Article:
Endemic malaria: what is it?

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Malaria remains present in regions with abundant disease vectors, mostly in developing nations with limited public health infrastructure. Control measures include limiting mosquito populations, administering prophylaxis and treatment, and consistent policies across borders.

Endemic malaria is malaria that remains naturally and consistently present in a region because there are abundant vectors for the disease, ensuring that it will continue to be transmitted throughout society. Malaria-endemic countries are mostly found in the tropics and tend to be developing nations with limited public health infrastructure to combat the disease. The fight against malaria around the world has included a focus on tackling endemic malaria with the aim of eradicating it from these regions to eliminate natural reservoirs of the disease.

Malaria becomes endemic in several regions. This pest requires mosquitoes of specific species as part of its life cycle and therefore cannot become endemic in regions where these species are not supported. The tropics tend to be very hospitable to mosquitoes due to the heat and an abundance of standing water. In regions where mosquito control is limited, it can be difficult to prevent infected insects from biting humans and transmitting the infection.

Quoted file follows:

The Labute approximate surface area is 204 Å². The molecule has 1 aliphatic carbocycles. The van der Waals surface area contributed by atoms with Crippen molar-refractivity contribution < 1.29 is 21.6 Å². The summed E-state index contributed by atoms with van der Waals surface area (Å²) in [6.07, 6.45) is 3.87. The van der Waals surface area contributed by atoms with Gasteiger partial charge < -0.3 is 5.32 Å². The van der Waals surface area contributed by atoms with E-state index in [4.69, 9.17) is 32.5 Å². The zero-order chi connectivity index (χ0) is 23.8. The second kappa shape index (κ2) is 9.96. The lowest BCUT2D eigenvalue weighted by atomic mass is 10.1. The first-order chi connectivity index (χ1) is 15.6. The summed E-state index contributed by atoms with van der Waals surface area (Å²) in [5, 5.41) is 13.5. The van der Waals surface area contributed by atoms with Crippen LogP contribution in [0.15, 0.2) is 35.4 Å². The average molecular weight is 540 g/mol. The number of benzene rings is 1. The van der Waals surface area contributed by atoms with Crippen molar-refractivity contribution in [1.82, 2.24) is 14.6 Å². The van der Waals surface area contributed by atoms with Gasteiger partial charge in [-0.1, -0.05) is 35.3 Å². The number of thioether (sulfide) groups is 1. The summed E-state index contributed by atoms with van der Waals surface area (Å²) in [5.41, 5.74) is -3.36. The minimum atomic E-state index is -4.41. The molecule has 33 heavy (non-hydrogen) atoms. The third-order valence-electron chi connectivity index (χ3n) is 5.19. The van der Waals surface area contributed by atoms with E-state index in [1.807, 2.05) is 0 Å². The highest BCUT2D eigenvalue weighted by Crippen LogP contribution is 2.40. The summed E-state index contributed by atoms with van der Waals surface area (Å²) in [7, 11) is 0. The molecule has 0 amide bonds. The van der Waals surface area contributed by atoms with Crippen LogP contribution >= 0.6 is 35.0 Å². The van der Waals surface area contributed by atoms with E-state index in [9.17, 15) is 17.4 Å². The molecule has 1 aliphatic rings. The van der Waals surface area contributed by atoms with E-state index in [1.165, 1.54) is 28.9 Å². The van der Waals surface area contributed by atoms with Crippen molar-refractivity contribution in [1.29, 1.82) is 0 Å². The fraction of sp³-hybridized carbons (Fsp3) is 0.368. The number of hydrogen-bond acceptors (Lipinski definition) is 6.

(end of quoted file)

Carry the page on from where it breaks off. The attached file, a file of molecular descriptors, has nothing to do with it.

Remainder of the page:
If the human population uses malaria prophylaxis, these bites are not a problem, as the parasites cannot survive in their bodies. Inconsistent or non-existent use of prophylaxis, however, creates an avenue for malaria infections to arise and infected patients will increase the life cycle of the parasite, with mosquitoes feeding on them and collecting infected blood, thus perpetuating the disease . People also travel, carrying the parasite with them as they go and creating an endless supply of new vectors.

Efforts to control endemic malaria include attempts to limit mosquito populations and contact between insects and humans, such as the use of pesticides, shielding homes and beds to prevent insects from entering, and administering compounds known to cause infertility to humans in mosquitoes, thus preventing the insects from breeding. The provision of affordable malaria prophylaxis and treatment is another measure to address this problem. Travelers to malaria-endemic regions are usually advised to take prophylactic medications so they don’t bring the virus home.

In nations where the public health infrastructure is poor and poorly supported, endemic malaria is difficult to fight. There may be regions where people have the virus under control, but in others it could be widespread and very common. As people travel between regions, they bring the parasite back and forth, creating new flare-ups of the disease. Consistent and even malaria control policies also need to cross borders, as a rigorous program in one nation does little if the country next door has an ineffective malaria control program in place.

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